By Bob Granath
NASA's Kennedy Space Center, Fla.
During the summer of 1971, Apollo 15 took America's lunar landing program to the next level. With more science and the addition of the Lunar Roving Vehicle, or LRV, it was the most complex mission to date. The flight would also help pave the way for exploration years into the future.
The two previous lunar missions included a pair of moonwalks by the astronauts. Apollo 15 Commander David Scott and Lunar Module, or LM, Pilot James Irwin would have three, each utilizing the electric-powered, four-wheel-drive Lunar Rover to travel 17 miles around the landing site.
Command Module Pilot Alfred Worden remained in lunar orbit, operating orbital sensors in a Scientific Instrument Module mounted in the spacecraft's service module while circling the moon for 74 orbits over 145 hours. Worden also deployed a small sub-satellite which was left in lunar orbit.
With months of preparation and training complete, Apollo 15's Saturn V rocket thundered off Kennedy Space Center's Launch Pad 39A on July 26, 1971.
"I'll never forget that morning and the power of the rocket that you assembled for us," Irwin said addressing Kennedy employees during a visit in March of 1987. "It was an exciting mission to explore the mountains of the moon."
Apollo 15 was headed for a landing site surrounded by the Hadley-Apennine Mountains to the south and east and the deep, canyon-like Hadley Rille to the west. Lunar geology training was stepped up in hopes that Scott and Irwin might find rocks and soil samples that could unlock secrets of the origins of the moon.
While the geology training took place in exotic places such as the California desert and Hawaii, many of the simulations for the moon walks occurred in a field near what is now Kennedy's Operations and Checkout Building. The site would come to be known as the "rock pile."
Tons of volcanic cinders, rocks and boulders were unloaded in the area to make it resemble the lunar surface. The site allowed astronauts preparing for lunar missions to develop procedures and practice using the geology tools. Since Scott and Irwin used the area to practice driving the Lunar Rover, the area was also dubbed the "rover racetrack."
Lessons learned from those early days of developing Kennedy training sites for exploring beyond low Earth orbit are now being applied to possible ventures to Mars or a return to the moon.
When the Apollo lunar modules descended, astronauts could take control to avoid hazards on the surface. But as the experience of two flights shows, additional aids may have helped.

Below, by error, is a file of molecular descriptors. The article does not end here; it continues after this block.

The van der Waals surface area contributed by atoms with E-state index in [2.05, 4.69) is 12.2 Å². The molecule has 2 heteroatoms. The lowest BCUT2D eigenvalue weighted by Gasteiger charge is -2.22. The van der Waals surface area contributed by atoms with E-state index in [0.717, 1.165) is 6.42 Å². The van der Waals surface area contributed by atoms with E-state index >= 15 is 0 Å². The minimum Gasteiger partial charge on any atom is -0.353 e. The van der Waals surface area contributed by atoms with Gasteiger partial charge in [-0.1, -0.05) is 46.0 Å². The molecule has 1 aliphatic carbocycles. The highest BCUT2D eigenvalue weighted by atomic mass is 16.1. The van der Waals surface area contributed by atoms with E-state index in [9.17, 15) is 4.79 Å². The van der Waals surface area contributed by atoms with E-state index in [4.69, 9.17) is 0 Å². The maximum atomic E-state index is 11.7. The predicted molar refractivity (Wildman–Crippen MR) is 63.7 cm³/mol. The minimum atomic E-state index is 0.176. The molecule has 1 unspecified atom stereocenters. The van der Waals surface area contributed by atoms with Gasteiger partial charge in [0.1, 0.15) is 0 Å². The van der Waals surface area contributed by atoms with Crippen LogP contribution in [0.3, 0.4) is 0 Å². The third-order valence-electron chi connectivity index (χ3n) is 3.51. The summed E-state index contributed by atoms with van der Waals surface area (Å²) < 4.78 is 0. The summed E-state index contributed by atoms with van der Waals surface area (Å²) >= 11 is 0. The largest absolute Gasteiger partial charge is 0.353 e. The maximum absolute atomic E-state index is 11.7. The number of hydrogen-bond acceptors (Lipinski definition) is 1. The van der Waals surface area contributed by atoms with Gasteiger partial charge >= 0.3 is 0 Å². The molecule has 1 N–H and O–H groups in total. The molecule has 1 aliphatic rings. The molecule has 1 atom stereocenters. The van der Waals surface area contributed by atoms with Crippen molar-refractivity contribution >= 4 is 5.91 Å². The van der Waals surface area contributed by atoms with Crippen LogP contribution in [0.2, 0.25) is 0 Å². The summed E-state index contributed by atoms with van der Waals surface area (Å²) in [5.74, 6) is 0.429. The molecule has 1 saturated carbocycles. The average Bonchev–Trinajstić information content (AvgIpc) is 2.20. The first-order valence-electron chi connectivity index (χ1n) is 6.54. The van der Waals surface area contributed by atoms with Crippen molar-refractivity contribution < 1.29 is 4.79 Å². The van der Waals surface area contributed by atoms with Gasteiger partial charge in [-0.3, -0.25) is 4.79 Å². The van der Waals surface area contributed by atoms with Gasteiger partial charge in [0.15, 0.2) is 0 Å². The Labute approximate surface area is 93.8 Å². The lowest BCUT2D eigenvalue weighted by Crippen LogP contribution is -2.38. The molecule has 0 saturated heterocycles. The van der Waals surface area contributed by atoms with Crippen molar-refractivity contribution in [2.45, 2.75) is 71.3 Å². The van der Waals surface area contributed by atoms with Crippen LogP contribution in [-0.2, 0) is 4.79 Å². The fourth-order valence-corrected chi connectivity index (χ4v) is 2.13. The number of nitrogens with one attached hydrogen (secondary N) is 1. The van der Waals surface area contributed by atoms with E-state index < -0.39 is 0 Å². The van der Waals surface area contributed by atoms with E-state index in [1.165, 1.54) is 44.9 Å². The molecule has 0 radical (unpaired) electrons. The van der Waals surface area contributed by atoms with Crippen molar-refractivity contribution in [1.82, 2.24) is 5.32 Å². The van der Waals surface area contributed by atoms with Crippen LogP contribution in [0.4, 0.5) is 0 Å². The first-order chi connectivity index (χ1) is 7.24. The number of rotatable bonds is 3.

"On two Apollo missions, the LM landed on a ten-degree slope," said NASA Test Director Greg Gaddis. "We believe that if one had landed on a slope greater than 12 degrees, they might not have been able to take off."
As future spacecraft are being designed for destinations beyond Earth, NASA's Project Morpheus, led by the Johnson Space Center, involves developing a prototype lander to demonstrate technologies aiding in hazard avoidance. The Morpheus lander arrived from Johnson to Kennedy on July 27.
"The Autonomous Landing and Hazard Avoidance Technology, or ALHAT, being developed by NASA and tested with Morpheus is designed to detect rocks, slopes and craters whether assisting robotic or human space missions," said Gaddis Kennedy's Morpheus test site manager.
Just north of Kennedy's Shuttle Landing Facility runway, a rock- and crater-filled planetary scape has been built so engineers can test the ALHAT system's ability to provide the required navigation data and test the Morpheus vehicle's ability to negotiate away from risks.
This panoramic view shows the Project Morpheus prototype lander's simulated planetary landscape on July 13 built for testing the lander's Autonomous Landing and Hazard Avoidance Technology. Image courtesy of Greg Gaddis/NASA
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"We want to see if the new technology can identify hazards and avoid them while landing in a safe area," Gaddis said.
On Apollo 15, Scott and Irwin safely landed between mountain ranges and a rille on July 30. Their ambitious schedule included three moonwalks totaling 10 hours, 36 minutes of setting up experiments, collecting rocks and testing the new lunar rover.
"On the second day, we drove up the side of a mountain about a thousand feet," Irwin said. "We saw a rock sitting on another almost free of dust. It seemed to be saying, 'I'm here, take me!'"
Upon seeing the rock, Scott knew the geology training had paid off.
"Guess what we just found," he radioed to Mission Control. "I think we found what we came for."
It was a white anorthosite rock weighing about half a pound. Geologists dubbed it the "Genesis rock" as it turned out to be more than four billion years old.
"It would help scientists understand the early history of the moon and maybe the early history of Earth," Irwin said.
During the return flight back to Earth, Worden became the first to perform a spacewalk outside of Earth orbit. With Irwin assisting in the command module hatch, Worden retrieved film canisters from the Scientific Instrument Module.
After splashdown in the North Pacific Ocean on Aug. 7, 1971, the crew was recovered and taken aboard the recovery ship, the USS Okinawa, after a mission lasting 12 days, seven hours.
Apollo 16 and 17 would fly similar missions in 1972 with three moon walks, use of the lunar rover and a spacewalk during the return trips. The lessons learned preparing for these missions will continue to prove valuable as NASA plans for future flights beyond Earth.